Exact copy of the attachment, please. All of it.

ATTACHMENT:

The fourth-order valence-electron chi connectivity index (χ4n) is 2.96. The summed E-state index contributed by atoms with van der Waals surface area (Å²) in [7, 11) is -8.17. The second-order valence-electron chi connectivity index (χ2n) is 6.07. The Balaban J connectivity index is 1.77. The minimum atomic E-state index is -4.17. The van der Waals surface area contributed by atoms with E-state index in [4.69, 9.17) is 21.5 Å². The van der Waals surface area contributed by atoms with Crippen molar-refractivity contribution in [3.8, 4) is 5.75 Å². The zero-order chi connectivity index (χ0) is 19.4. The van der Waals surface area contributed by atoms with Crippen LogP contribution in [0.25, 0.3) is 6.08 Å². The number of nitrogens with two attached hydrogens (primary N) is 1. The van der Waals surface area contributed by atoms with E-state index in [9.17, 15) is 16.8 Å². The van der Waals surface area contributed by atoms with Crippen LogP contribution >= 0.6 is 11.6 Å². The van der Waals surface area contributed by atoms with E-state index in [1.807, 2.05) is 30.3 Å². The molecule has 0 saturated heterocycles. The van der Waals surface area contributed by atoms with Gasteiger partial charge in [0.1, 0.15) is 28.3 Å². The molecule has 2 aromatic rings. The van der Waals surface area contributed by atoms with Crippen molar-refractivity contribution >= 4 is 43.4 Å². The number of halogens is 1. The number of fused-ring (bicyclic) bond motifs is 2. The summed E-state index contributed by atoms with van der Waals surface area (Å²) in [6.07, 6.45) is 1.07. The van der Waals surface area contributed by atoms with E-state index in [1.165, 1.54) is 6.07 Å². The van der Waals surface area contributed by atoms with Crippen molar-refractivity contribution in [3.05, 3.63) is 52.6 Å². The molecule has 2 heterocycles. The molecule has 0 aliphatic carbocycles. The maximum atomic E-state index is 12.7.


The fourth-order valence-electron chi connectivity index (χ4n) is 2.96. The summed E-state index contributed by atoms with van der Waals surface area (Å²) in [7, 11) is -8.17. The second-order valence-electron chi connectivity index (χ2n) is 6.07. The Balaban J connectivity index is 1.77. The minimum atomic E-state index is -4.17. The van der Waals surface area contributed by atoms with E-state index in [4.69, 9.17) is 21.5 Å². The van der Waals surface area contributed by atoms with Crippen molar-refractivity contribution in [3.8, 4) is 5.75 Å². The zero-order chi connectivity index (χ0) is 19.4. The van der Waals surface area contributed by atoms with Crippen LogP contribution in [0.25, 0.3) is 6.08 Å². The number of nitrogens with two attached hydrogens (primary N) is 1. The van der Waals surface area contributed by atoms with E-state index in [9.17, 15) is 16.8 Å². The van der Waals surface area contributed by atoms with Crippen LogP contribution >= 0.6 is 11.6 Å². The van der Waals surface area contributed by atoms with E-state index in [1.807, 2.05) is 30.3 Å². The molecule has 0 saturated heterocycles. The van der Waals surface area contributed by atoms with Gasteiger partial charge in [0.1, 0.15) is 28.3 Å². The molecule has 2 aromatic rings. The van der Waals surface area contributed by atoms with Crippen molar-refractivity contribution >= 4 is 43.4 Å². The number of halogens is 1. The number of fused-ring (bicyclic) bond motifs is 2. The summed E-state index contributed by atoms with van der Waals surface area (Å²) in [6.07, 6.45) is 1.07. The van der Waals surface area contributed by atoms with E-state index in [1.165, 1.54) is 6.07 Å². The van der Waals surface area contributed by atoms with Crippen molar-refractivity contribution in [3.05, 3.63) is 52.6 Å². The molecule has 2 heterocycles. The molecule has 0 aliphatic carbocycles. The maximum atomic E-state index is 12.7.